Joe Dominguez & Vicki Robin, Your Money Or Your Life--A program for achieving financial independence that deals with the way that consumerism ruins our lives and the earth and advocates nine steps to increase financial security--I mentioned this in my resources to my post on 'Protection from Poverty' (6/18/09)
William Morris, "Useful Work versus Useless Toil"--An 1896 analysis of what work is actually useful, as opposed to what benefits the capitalist system instead of people (also on the internet here)
Marsha Sinetar, Do What You Love, The Money Will Follow--A guide to developing 'Right Livelihood'
Barbara Sher, I Could Do Anything If I Only Knew What It Was--A motivational guide to figuring out what you really want to do

Quote of the Day: "The work of the world is common as mud. Botched, it smears the hands, crumbles to dust. But the thing worth doing well done has a shape that satisfies... The pitcher cries for water to carry and a person for work that is real." - Marge Piercy

Friday, July 24, 2009

Respect from Others

As this finishes up my trilogy of respect I am realizing it makes a triangle (or a circle) when you connect respect from others to self-respect. When you respect yourself, you can respect others; as you respect others, they will respect you; as you get respect from others, it increases your self-respect. This is what I call a positive feedback loop.

I mentioned in the last post that respect is one of the intangibles that we are not going to run out of--the more you give the more you get, making it an abundant resource. (For those who have started reading this recently, or who have gotten lost in all the details I am providing and have forgotten what this whole segment is about: because we are approaching a time when many things won't be abundant, I am trying to list all the things that I think we really need, and at this point I am a little over halfway through.)

Each of us does better as we get respect from others. But respect, as many people have pointed out, is something you earn. As we respect others and do good things, others will respect us. This won't be true for everyone, however, and hopefully we will have enough self-respect that if we know we are being helpful and treating others well, if they return our kindness with spite, this is about them and not about us. While respect from others in necessary, when this has grown into healthy self-respect, it isn't easily shaken.

Stephen Covey, The Seven Habits of Highly Effective People--Again, the fifth habit, "Seek First to Understand, Then to Be Understood", mirrors the way I think this works--you should also seek first to respect others before you expect respect
Steve Hein, 'Respect'--A page full of lots and lots of resources on respect; the link to info about Jane Bluestein is especially worth a look (she is full of ideas about teaching respect in schools)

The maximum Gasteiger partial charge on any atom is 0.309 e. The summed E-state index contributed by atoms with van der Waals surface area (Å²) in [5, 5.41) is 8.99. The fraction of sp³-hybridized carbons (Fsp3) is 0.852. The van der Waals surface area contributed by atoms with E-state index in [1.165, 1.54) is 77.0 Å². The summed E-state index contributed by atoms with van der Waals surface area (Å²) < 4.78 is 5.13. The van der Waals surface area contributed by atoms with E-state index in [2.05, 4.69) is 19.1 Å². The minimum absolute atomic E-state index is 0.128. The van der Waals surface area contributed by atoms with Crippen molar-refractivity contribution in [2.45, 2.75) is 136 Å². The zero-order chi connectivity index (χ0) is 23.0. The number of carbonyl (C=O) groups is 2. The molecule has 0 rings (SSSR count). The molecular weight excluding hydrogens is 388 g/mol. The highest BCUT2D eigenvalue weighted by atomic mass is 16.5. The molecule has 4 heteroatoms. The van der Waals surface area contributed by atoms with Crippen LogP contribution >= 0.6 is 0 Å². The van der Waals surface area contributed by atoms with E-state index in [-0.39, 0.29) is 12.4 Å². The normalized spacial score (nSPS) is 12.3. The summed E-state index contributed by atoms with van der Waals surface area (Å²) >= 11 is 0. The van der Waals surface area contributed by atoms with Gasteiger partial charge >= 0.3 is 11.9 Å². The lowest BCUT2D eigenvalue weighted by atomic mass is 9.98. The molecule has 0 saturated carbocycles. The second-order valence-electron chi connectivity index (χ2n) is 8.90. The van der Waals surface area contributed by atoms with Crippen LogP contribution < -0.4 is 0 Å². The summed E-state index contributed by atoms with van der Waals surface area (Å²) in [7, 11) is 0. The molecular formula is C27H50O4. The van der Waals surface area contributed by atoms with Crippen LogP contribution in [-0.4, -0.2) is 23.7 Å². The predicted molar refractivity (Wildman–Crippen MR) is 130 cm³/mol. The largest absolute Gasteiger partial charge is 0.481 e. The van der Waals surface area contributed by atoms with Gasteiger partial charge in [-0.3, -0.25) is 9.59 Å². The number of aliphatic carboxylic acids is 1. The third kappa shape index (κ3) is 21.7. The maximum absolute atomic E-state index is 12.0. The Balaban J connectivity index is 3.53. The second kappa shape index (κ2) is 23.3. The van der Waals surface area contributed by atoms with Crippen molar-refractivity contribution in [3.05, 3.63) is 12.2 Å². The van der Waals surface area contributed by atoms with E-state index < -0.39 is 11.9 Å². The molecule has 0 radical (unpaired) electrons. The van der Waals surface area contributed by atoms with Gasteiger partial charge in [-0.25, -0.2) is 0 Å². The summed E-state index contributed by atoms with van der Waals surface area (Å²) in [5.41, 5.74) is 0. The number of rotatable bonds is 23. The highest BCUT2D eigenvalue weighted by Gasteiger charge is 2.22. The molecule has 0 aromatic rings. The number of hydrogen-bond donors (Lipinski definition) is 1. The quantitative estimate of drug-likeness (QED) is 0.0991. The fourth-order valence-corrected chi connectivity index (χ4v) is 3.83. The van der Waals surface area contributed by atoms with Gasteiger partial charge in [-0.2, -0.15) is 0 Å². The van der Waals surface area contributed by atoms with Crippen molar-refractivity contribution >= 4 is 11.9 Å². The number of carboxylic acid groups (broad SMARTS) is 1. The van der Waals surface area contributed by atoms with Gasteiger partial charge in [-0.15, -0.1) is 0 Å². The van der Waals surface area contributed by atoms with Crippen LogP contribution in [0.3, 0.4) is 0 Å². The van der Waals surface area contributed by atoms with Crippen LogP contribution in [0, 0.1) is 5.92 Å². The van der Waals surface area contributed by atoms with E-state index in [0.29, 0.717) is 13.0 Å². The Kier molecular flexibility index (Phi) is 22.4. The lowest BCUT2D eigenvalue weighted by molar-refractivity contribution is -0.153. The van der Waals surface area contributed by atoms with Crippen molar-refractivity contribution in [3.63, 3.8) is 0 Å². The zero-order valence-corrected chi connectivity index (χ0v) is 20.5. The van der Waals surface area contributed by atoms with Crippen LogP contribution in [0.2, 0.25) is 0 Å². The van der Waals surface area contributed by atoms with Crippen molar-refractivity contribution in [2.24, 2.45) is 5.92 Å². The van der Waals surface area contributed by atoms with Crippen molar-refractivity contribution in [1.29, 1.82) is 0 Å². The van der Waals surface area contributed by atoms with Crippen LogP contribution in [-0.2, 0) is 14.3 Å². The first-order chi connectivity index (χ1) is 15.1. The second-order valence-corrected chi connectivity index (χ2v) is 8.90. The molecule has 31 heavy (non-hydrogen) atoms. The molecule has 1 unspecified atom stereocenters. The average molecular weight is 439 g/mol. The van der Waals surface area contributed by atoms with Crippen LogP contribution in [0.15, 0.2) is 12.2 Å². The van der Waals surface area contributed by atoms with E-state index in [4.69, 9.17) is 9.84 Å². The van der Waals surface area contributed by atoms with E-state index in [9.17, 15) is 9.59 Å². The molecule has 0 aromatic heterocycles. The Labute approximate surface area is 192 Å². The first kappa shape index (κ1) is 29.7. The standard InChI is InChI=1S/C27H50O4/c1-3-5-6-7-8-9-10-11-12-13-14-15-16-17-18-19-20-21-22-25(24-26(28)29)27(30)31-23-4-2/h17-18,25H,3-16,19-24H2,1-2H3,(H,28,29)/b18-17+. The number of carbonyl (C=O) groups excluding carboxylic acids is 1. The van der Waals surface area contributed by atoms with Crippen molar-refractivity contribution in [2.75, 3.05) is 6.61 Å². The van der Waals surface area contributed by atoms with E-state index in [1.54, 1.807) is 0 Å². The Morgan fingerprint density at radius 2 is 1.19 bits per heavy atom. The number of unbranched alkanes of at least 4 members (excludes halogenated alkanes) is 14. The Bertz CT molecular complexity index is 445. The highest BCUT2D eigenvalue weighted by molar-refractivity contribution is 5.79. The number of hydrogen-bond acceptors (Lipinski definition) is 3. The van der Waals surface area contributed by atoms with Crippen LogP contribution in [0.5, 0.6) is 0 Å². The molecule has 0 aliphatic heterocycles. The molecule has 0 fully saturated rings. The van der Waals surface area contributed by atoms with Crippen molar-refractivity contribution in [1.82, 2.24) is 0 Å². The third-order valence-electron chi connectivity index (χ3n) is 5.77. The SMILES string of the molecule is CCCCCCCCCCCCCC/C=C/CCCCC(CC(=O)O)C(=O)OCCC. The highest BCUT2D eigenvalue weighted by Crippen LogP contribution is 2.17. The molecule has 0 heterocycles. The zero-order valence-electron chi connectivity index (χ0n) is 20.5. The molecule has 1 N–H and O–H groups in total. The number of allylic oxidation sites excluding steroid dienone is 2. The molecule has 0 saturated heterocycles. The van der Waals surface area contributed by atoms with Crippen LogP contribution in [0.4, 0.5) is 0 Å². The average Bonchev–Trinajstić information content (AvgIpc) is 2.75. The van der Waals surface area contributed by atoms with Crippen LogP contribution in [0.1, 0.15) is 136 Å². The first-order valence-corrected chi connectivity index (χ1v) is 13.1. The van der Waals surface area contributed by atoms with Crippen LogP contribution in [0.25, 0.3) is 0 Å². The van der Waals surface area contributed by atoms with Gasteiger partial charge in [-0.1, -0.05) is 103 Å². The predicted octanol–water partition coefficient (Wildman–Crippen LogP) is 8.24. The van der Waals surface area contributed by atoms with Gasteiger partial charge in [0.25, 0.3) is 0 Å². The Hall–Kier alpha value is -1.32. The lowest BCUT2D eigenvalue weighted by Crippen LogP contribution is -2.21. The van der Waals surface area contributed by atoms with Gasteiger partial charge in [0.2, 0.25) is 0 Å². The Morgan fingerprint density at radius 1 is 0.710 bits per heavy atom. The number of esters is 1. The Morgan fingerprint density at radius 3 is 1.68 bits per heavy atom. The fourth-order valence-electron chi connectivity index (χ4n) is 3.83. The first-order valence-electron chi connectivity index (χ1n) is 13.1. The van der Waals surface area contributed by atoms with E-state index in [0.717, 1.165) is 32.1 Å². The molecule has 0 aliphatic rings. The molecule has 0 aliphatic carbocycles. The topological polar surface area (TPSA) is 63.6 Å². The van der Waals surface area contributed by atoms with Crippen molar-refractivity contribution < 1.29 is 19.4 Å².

Please Respect Me--A page with ideas on earning respect, the differences between respect and fear, and respect and politeness, as well as quotes about respect

Quote of the Day: "When we show our respect for other living things, they respond with respect for us." - Arapaho Proverb

Tuesday, July 21, 2009

Respect for Others

As I pointed out in my last post, I think that self-respect is related to respect for others. Because of this, I just changed the order of this post and the next. Including the last post it makes a triology of respect, and now in this order: self-respect, respect for others, and respect from others. Which makes sense to me, because I think you need to respect yourself before you can really respect others, and you need to respect others before others will really respect you.

As I said in my last post, I'm an egalitarian which, in this case, means I believe in giving a basic measure of respect to all people equally. I've been studying Buddhist notions of compassion which involve treating all people equally, even those who harm others or want to do you harm. It doesn't mean not stopping them from harming others (Chögyam Trungpa calls this 'idiot compassion'), but it does mean to respect them as another human being. (Sharon Salzberg tells the story of being accosted during a wet weather period in India by a man out to do her harm. When she later told this to a monk who had been teaching her, he suggested that she should have grabbed her umbrella and "with all the loving-kindness in your heart" hit him over the head with it.) On the other hand, there are certainly people who earn a great deal of respect from me for what they do and how they treat others.

In some societies, not being shown respect is an insult that deserves retaliation. As mentioned in the last post, studies have shown that when gang members don't feel respected they often resort to violence. There is talk about being 'dissed' (disrespected). But when people feel respected, there is the possibility of dialogue and connection.

Respecting others, as I said in the beginning, leads to being respected. As we spread respect through the world, we improve it. I was at a meeting last night where we were talking about the phenomenon of 'Peak Everything' (see my post of 7/20/09) and I pointed out that Richard Heinberg (who wrote a book on the subject) says there are quite a few things that aren't peaking and are not going to peak. Most are intangibles like community and ingenuity. It occurs to me that respect is one of those things as well. The more of it you give out, the more of it there will be. Truly we can create an abundance of respect.